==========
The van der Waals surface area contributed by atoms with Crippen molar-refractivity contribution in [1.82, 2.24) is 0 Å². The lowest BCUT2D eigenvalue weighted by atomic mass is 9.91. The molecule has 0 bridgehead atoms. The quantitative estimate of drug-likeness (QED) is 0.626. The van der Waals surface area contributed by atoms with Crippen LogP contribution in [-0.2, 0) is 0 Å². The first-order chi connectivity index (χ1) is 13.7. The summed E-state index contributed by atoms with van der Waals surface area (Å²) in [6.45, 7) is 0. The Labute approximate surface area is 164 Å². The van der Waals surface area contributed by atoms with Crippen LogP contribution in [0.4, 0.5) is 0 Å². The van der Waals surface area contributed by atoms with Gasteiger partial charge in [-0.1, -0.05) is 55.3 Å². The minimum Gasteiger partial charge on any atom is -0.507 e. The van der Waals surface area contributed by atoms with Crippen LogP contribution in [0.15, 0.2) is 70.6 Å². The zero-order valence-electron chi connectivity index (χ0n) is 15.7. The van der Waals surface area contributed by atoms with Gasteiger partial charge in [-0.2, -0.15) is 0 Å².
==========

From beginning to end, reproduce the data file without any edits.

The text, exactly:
The van der Waals surface area contributed by atoms with Crippen molar-refractivity contribution in [1.82, 2.24) is 0 Å². The lowest BCUT2D eigenvalue weighted by atomic mass is 9.91. The molecule has 0 bridgehead atoms. The quantitative estimate of drug-likeness (QED) is 0.626. The van der Waals surface area contributed by atoms with Crippen LogP contribution in [-0.2, 0) is 0 Å². The first-order chi connectivity index (χ1) is 13.7. The summed E-state index contributed by atoms with van der Waals surface area (Å²) in [6.45, 7) is 0. The Labute approximate surface area is 164 Å². The van der Waals surface area contributed by atoms with Crippen LogP contribution in [0.4, 0.5) is 0 Å². The van der Waals surface area contributed by atoms with Gasteiger partial charge in [-0.1, -0.05) is 55.3 Å². The minimum Gasteiger partial charge on any atom is -0.507 e. The van der Waals surface area contributed by atoms with Crippen LogP contribution in [0.15, 0.2) is 70.6 Å². The zero-order valence-electron chi connectivity index (χ0n) is 15.7. The van der Waals surface area contributed by atoms with Gasteiger partial charge in [-0.2, -0.15) is 0 Å².